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Jesse Alswager

Last night I became aware of a little boy named Jesse who passed away recently from complications of his type I diabetes.  I learned today about Jesse and that he and his family were ardent supports of type I research and political issues and that he passed away a few days before the tenth anniversary of his diagnosis.  I think we should all take a moment to reflect on this little boy, his struggle and the need to find a cure as soon as possible.  Never forget that even a diligent, well maintained diabetic is at constant, serious risk. What happened to Jesse is but one of the thousands of disastrous outcomes that people burdened with type I guard against every second of the day. 


Most days I’m all about being positive and hoping that the steps we take are the right ones, the ones that will let Arden live far into old age.  But today, in honor of Jesse, in honor of his struggle and his life that was taken much too soon, I am going to reflect on what can go wrong and use what comes from that reflection to help me stay focused on Arden’s care. I invite you to do the same. Jesse’s fate can and should be a lesson to all of us that cut corners with our health, don’t exercise as much as we should or eat right.


The effort that it took for this little boy to live is enormous, trust me I know. We could all pay tribute to him and every child like him by taking full advantage of our great luck, the luck that didn’t saddle us with his burden.  We can all put at least the effort forth to maintain our health that a child with type I does, if not for us then out of respect to them. 


Everyone here at Arden’s Day hopes that Jesse’s family finds peace in the wake of their tragedy.


The following is a quote from the blog Jesse and his parents kept about their lives with type I.



“Tonight as I write I am sad. A month ago tonight, my life was "right". Great job, great people, loving family. I had just had dinner with Jesse and had just snuggled in to watch Kindergarten Cop. We sent Joey off to bed and finished the movie. I shewed him off to bed because he had school in the morning.


The next day he was gone.”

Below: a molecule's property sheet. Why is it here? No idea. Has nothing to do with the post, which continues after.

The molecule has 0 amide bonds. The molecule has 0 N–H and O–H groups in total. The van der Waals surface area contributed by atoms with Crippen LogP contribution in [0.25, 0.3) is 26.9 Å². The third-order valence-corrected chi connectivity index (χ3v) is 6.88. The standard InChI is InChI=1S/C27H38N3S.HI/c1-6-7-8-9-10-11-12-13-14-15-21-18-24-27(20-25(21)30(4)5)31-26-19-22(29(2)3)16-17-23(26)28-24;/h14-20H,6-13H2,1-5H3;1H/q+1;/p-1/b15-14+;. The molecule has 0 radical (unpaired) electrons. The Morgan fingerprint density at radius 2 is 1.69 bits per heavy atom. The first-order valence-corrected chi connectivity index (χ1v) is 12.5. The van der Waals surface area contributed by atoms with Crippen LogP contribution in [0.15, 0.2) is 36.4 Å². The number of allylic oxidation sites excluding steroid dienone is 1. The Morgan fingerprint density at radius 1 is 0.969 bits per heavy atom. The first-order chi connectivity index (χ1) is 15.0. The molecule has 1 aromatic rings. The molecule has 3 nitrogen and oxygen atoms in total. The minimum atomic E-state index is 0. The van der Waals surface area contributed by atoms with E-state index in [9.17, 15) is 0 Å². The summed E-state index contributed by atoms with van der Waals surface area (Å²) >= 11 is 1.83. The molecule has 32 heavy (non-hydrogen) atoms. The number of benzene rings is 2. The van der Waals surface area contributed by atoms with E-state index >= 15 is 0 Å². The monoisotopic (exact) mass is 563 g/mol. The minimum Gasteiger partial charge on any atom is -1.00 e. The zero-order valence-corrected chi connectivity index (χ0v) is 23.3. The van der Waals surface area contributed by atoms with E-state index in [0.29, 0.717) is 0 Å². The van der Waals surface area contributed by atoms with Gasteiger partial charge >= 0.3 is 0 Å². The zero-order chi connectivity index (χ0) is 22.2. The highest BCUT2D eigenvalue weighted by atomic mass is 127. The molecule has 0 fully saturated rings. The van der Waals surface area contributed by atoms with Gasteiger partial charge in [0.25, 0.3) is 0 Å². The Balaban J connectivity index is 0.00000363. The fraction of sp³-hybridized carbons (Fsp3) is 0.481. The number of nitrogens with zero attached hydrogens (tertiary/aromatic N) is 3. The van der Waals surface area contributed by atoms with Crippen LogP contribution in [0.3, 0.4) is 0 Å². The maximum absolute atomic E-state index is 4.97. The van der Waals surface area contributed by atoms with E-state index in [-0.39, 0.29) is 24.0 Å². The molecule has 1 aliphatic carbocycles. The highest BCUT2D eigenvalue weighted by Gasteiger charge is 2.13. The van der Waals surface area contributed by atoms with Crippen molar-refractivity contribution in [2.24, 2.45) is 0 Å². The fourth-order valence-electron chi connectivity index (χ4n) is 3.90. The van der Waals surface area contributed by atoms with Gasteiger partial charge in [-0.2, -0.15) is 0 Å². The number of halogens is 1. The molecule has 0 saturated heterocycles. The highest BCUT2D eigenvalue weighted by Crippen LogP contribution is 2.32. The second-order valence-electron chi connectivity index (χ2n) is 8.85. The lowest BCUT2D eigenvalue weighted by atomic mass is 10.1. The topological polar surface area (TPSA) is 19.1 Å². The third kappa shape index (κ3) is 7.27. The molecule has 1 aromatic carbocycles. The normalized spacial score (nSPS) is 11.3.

The following are archived comments from this post. You can post new comments below.


My thoughts and prayers are with Jesse's family as they mourn the loss of their dear son; I can not imagine the pain they feel. And as always; I continue to pray for Arden; and all of you that a cure is found and better treatment is available.

Thanks for making me more aware,
Saturday, March 6, 2010 - 04:11 PM
Now that I've stopped crying long enough to type. WOW. My daughter with Type 1 turned 14 in January, and I'm going to show her the video and the obituary as explanations of why I pester her about her BG so much.
Monday, March 8, 2010 - 11:50 AM
Jesse's parents and family and friends.  This story touches my very soul.  I am crying as I type this.  I was diagnosed at age 12 and am now 49.  What is so sad is the premature loss of Jesse!  My thoughts and prayers and with you.

I often feel like people treat diabetes like a "light" problem.  A small headache that will soon go away.  Those who live with it know it is anything but a small problem.   It is a daily struggle to survive and live a healthy life. 
Llet me know if I can help in any way - -


Monday, March 8, 2010 - 03:32 PM
My heart goes out to Jesse's family -- it is so very sad.  Scott, thank you for honoring this young boy on Arden's web-site.  Also, thank you for your dedication and knowledgeable reporting about type 1 diabetes.  Before my sweet six-year old granddaughter was diagnosed with type 1 diabetes last year, I had no idea what a horrible disease it is and how it affects not only the one diagnosed but also their loved onces.  Parents, grandparents, other relatives, and friends' hearts are broken when this diagnosis is made and a day does not go by when we are not worried.  My granddaughter, like other young type 1 diabetics, is too young to understand the seriousness of this disease.  And, I pray that a cure is found before this realization sets in.  I want her to always be the same happy little girl that she is now.  JDRF (Juvenile Diabetes Research Foundation) is an organization that is working diligently to find a cure for diabetes.  I pray that someday soon a cure will be found so no other family has to go through what this wonderful young boy's family is going through now.
Wednesday, March 10, 2010 - 08:18 PM
Michelle Page-Alswager
Thank you for honoring my Jesse.  Everything you are reading about him is true.  He was my inspiration to keep up the fight in life, and in death.  I will not allow his siblings to ever hear the news that they have type 1 diabetes.  No one should be feeling what my family is feeling today.
Thursday, March 11, 2010 - 11:02 AM



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